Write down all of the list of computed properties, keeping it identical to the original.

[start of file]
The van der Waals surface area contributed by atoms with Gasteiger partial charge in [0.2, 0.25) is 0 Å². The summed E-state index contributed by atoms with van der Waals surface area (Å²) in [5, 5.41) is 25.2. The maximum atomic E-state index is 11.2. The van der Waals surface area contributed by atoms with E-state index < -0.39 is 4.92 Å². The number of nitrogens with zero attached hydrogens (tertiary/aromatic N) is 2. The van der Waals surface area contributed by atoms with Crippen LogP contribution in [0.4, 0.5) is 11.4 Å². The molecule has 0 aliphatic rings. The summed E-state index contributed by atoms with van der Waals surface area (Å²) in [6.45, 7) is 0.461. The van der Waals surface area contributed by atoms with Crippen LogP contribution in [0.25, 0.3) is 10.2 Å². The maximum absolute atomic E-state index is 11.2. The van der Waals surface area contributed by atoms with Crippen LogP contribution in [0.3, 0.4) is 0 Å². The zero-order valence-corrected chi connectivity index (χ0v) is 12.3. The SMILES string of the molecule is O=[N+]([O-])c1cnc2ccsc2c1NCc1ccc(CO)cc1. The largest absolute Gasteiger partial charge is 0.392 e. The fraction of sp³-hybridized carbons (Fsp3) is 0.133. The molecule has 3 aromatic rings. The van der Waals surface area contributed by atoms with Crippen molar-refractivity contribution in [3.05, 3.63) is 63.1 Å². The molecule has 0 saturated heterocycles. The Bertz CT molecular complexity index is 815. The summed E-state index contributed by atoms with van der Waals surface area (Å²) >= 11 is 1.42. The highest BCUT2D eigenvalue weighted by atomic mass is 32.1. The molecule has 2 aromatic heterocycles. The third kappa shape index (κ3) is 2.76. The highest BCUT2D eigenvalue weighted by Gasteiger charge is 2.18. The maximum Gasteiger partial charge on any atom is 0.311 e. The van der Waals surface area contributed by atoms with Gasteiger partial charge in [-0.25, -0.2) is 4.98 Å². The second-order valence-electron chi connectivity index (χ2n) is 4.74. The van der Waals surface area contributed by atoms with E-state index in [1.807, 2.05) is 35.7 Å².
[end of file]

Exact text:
The van der Waals surface area contributed by atoms with Gasteiger partial charge in [0.2, 0.25) is 0 Å². The summed E-state index contributed by atoms with van der Waals surface area (Å²) in [5, 5.41) is 25.2. The maximum atomic E-state index is 11.2. The van der Waals surface area contributed by atoms with E-state index < -0.39 is 4.92 Å². The number of nitrogens with zero attached hydrogens (tertiary/aromatic N) is 2. The van der Waals surface area contributed by atoms with Crippen LogP contribution in [0.4, 0.5) is 11.4 Å². The molecule has 0 aliphatic rings. The summed E-state index contributed by atoms with van der Waals surface area (Å²) in [6.45, 7) is 0.461. The van der Waals surface area contributed by atoms with Crippen LogP contribution in [0.25, 0.3) is 10.2 Å². The maximum absolute atomic E-state index is 11.2. The van der Waals surface area contributed by atoms with Crippen LogP contribution in [0.3, 0.4) is 0 Å². The zero-order valence-corrected chi connectivity index (χ0v) is 12.3. The SMILES string of the molecule is O=[N+]([O-])c1cnc2ccsc2c1NCc1ccc(CO)cc1. The largest absolute Gasteiger partial charge is 0.392 e. The fraction of sp³-hybridized carbons (Fsp3) is 0.133. The molecule has 3 aromatic rings. The van der Waals surface area contributed by atoms with Crippen molar-refractivity contribution in [3.05, 3.63) is 63.1 Å². The molecule has 0 saturated heterocycles. The Bertz CT molecular complexity index is 815. The summed E-state index contributed by atoms with van der Waals surface area (Å²) >= 11 is 1.42. The highest BCUT2D eigenvalue weighted by atomic mass is 32.1. The molecule has 2 aromatic heterocycles. The third kappa shape index (κ3) is 2.76. The highest BCUT2D eigenvalue weighted by Gasteiger charge is 2.18. The maximum Gasteiger partial charge on any atom is 0.311 e. The van der Waals surface area contributed by atoms with Gasteiger partial charge in [-0.25, -0.2) is 4.98 Å². The second-order valence-electron chi connectivity index (χ2n) is 4.74. The van der Waals surface area contributed by atoms with E-state index in [1.807, 2.05) is 35.7 Å².